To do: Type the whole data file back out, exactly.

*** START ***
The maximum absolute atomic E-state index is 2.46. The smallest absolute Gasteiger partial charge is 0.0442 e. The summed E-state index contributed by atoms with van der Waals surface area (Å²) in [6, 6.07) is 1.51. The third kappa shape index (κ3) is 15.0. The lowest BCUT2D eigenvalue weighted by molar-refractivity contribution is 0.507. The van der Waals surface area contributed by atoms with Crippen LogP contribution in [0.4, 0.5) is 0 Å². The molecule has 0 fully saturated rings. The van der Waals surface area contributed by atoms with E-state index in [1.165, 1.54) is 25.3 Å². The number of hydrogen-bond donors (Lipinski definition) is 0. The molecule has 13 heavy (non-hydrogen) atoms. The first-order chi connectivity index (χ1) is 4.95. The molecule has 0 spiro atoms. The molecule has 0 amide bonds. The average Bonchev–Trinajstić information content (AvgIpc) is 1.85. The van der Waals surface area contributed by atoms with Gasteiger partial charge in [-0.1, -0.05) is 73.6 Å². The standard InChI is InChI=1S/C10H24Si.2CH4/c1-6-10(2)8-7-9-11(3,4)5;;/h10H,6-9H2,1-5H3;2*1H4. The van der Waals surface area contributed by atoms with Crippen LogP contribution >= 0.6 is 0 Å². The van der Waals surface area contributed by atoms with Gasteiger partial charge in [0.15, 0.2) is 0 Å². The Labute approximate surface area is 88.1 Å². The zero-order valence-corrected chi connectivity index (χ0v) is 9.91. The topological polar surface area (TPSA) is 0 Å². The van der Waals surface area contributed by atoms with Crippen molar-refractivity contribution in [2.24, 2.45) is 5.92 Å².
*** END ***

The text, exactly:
The maximum absolute atomic E-state index is 2.46. The smallest absolute Gasteiger partial charge is 0.0442 e. The summed E-state index contributed by atoms with van der Waals surface area (Å²) in [6, 6.07) is 1.51. The third kappa shape index (κ3) is 15.0. The lowest BCUT2D eigenvalue weighted by molar-refractivity contribution is 0.507. The van der Waals surface area contributed by atoms with Crippen LogP contribution in [0.4, 0.5) is 0 Å². The molecule has 0 fully saturated rings. The van der Waals surface area contributed by atoms with E-state index in [1.165, 1.54) is 25.3 Å². The number of hydrogen-bond donors (Lipinski definition) is 0. The molecule has 13 heavy (non-hydrogen) atoms. The first-order chi connectivity index (χ1) is 4.95. The molecule has 0 spiro atoms. The molecule has 0 amide bonds. The average Bonchev–Trinajstić information content (AvgIpc) is 1.85. The van der Waals surface area contributed by atoms with Gasteiger partial charge in [-0.1, -0.05) is 73.6 Å². The standard InChI is InChI=1S/C10H24Si.2CH4/c1-6-10(2)8-7-9-11(3,4)5;;/h10H,6-9H2,1-5H3;2*1H4. The van der Waals surface area contributed by atoms with Crippen LogP contribution >= 0.6 is 0 Å². The van der Waals surface area contributed by atoms with Gasteiger partial charge in [0.15, 0.2) is 0 Å². The Labute approximate surface area is 88.1 Å². The zero-order valence-corrected chi connectivity index (χ0v) is 9.91. The topological polar surface area (TPSA) is 0 Å². The van der Waals surface area contributed by atoms with Crippen molar-refractivity contribution in [2.24, 2.45) is 5.92 Å².